Twenty-Four Hours of Peace

Today is Palm Sunday, celebrated by Christians around the world as the beginning of Holy Week. Islamic terrorists in Egypt observed the day by bombing two Christian churches, killing at least 44 people. Videos of the bombings have emerged. The Palm Sunday service at a church in Tanta, a northern town, was being televised. This is what appeared on Egyptian television:

Photos and videos of the bloody aftermath have been published.


Another Muslim bomber tried to get access to St. Mark’s Cathedral in Alexandria. He was stopped by security, and blew himself up at the entrance, killing a number of people, including three police officers:

The Islamic State has claimed credit for both attacks. President al-Sisi has declared a three-month of state of emergency. But violence against Christians has been common for a long time. It is not clear how many among Egypt’s Muslim majority feel any urgency about ending the persecution of Christians, or are even opposed to their murder.

In Sweden, the terrorist who used a stolen truck to murder four and injure many more in the name of Allah has been identified. He is Rakhmat Akilov. As was reported previously, he is an Uzbek national. He was denied asylum last June for reasons that I haven’t seen reported, likely because he was known to be a terrorist sympathizer. Akilov was ordered deported, but didn’t leave Sweden. Reportedly, “[t]he man had managed to avoid authorities, having given them the wrong address.” Apparently that is all it takes in Sweden, and most likely here in the U.S. as well.

Meanwhile, this story from Lebanon got little attention:

Residents fled the largest Palestinian refugee camp in Lebanon on Sunday as clashes between security forces and radical Islamists intensified for the third day.

Ambulances rushed the wounded to hospitals near the Ein el-Hilweh camp in the port city of Sidon, and Lebanon’s state-run National News Agency reported that four people were killed since the fighting began Friday.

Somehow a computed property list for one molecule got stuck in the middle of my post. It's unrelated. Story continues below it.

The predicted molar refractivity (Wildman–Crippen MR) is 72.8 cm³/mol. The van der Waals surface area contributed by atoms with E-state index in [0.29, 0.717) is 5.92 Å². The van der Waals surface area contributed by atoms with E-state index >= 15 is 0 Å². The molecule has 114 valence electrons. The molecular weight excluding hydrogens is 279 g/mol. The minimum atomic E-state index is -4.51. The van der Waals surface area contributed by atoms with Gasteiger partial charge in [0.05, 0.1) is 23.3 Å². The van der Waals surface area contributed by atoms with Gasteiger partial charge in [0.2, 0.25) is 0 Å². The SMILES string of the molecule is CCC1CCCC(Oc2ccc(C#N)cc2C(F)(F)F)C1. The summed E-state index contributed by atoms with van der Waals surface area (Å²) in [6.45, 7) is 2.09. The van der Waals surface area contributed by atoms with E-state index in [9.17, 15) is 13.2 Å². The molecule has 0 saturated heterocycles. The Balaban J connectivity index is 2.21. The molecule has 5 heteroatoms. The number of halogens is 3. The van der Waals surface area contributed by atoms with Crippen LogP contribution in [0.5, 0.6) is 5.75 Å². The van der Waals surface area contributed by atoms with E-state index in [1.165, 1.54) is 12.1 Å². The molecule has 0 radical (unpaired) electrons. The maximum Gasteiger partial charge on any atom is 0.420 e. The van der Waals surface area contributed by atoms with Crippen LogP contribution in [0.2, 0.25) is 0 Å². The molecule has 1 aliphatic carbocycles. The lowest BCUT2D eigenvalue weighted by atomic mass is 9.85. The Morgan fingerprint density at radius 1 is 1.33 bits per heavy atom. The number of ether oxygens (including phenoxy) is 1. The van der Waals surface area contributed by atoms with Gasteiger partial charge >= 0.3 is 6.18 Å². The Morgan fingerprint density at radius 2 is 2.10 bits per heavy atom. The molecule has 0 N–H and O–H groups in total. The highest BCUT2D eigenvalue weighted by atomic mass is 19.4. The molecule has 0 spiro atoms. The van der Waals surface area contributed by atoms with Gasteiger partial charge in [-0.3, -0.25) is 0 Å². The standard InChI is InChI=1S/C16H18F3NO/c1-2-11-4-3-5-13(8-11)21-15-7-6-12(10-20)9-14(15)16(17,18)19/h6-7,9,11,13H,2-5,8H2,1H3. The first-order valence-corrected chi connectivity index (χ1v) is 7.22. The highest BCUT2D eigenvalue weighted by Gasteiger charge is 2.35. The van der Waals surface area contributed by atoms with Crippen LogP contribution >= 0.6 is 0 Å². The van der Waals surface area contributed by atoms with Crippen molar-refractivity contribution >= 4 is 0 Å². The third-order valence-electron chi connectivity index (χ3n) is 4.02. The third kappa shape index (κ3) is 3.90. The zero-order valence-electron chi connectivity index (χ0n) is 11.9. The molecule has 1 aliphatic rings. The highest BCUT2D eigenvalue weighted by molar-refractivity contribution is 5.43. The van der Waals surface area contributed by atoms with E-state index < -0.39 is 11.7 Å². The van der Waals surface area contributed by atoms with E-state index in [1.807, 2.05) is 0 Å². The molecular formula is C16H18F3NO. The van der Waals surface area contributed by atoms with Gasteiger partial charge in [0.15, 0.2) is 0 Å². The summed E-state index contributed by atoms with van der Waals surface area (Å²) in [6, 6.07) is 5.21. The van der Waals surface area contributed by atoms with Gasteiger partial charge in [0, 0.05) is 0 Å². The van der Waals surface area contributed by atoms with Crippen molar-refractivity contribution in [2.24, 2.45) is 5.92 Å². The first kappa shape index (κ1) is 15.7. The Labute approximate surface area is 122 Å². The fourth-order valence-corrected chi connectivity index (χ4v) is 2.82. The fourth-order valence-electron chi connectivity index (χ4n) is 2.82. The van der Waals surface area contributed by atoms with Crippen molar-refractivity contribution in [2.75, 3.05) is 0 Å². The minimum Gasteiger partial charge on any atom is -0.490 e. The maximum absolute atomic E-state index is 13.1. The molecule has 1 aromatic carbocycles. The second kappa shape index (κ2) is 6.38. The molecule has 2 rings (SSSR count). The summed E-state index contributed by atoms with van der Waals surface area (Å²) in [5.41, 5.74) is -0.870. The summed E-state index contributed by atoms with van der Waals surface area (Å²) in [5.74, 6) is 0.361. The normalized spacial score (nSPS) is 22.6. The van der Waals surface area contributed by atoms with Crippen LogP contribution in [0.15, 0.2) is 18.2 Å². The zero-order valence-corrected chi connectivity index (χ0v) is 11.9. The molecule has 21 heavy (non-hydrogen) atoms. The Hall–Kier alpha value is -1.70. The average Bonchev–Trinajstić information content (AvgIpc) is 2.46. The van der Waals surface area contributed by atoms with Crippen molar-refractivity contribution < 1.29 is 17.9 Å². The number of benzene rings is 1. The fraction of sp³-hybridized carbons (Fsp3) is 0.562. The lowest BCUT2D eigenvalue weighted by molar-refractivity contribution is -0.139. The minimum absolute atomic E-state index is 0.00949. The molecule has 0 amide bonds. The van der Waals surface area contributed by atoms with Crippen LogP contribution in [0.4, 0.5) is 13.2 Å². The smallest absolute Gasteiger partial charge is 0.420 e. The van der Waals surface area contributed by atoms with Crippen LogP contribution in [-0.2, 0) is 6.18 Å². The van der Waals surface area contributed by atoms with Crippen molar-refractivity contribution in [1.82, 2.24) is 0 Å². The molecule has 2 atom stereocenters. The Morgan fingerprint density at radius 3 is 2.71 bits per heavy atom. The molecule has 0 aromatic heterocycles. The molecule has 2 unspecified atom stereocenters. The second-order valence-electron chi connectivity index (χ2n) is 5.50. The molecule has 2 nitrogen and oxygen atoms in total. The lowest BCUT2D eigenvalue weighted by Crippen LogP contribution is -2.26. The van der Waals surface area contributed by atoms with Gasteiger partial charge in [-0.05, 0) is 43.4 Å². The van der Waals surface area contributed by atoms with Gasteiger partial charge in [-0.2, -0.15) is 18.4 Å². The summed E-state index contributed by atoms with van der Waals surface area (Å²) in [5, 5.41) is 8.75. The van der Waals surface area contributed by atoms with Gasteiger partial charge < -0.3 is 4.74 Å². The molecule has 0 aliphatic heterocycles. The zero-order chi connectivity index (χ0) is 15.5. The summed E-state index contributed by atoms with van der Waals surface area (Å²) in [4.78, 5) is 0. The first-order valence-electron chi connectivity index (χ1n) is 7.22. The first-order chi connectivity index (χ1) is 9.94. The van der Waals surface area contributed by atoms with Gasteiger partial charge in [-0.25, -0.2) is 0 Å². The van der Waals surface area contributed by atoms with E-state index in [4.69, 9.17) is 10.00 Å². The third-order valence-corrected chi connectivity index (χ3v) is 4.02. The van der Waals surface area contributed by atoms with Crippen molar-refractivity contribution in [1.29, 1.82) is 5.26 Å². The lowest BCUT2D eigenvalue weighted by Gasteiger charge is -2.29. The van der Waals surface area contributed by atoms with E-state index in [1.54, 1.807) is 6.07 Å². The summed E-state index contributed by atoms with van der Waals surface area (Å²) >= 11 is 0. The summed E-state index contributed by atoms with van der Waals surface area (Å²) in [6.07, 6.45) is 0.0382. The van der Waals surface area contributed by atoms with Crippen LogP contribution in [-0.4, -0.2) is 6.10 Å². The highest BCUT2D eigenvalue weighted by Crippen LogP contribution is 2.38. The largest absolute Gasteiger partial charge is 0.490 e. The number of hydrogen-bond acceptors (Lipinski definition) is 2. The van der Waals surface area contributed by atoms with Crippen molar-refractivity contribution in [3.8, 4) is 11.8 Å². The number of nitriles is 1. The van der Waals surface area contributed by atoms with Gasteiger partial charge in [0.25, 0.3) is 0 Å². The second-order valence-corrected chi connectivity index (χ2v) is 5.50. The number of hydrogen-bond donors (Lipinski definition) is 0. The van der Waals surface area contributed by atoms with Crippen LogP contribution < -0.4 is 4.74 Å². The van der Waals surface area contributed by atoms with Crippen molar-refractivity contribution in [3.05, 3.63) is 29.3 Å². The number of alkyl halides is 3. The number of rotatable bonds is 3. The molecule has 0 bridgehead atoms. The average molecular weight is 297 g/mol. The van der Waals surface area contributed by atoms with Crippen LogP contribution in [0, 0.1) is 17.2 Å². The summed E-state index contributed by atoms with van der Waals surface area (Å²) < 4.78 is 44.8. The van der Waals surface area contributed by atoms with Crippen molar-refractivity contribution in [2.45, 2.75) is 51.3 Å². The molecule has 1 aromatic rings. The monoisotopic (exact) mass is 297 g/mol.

Fighters armed with assault rifles and truck-mounted rocket-propelled grenades traded fire inside.

Where do you suppose “refugees” get the money for trucks with mounted RPGs? Of course, this particular refugee camp has been around for a long time:

The U.N. says some 55,000 people live in Ein el-Hilweh. It was established in 1948, to host Palestinians displaced by Israeli forces during the establishment of Israel.

So if you were born in the year the camp was established, you are now 69 years old. Your grandchildren are “refugees,” too. The lot of the refugee in Lebanon is tough:

Palestinians in Lebanon are prohibited from working in professional jobs and have few legal protections in Lebanon. They are prohibited from owning property as well.

So Lebanon actually is an apartheid state. Funny, I haven’t seen any anti-Lebanon demonstrations on American college campuses. Why do you suppose that is?

One more thing:

Lebanese authorities have paused construction of a concrete barrier around the camp.

A wall! Here it is:


It’s funny how some walls are controversial, and others aren’t.

I surmise two things: 1) The world has a serious problem. 2) Little is being done about it.


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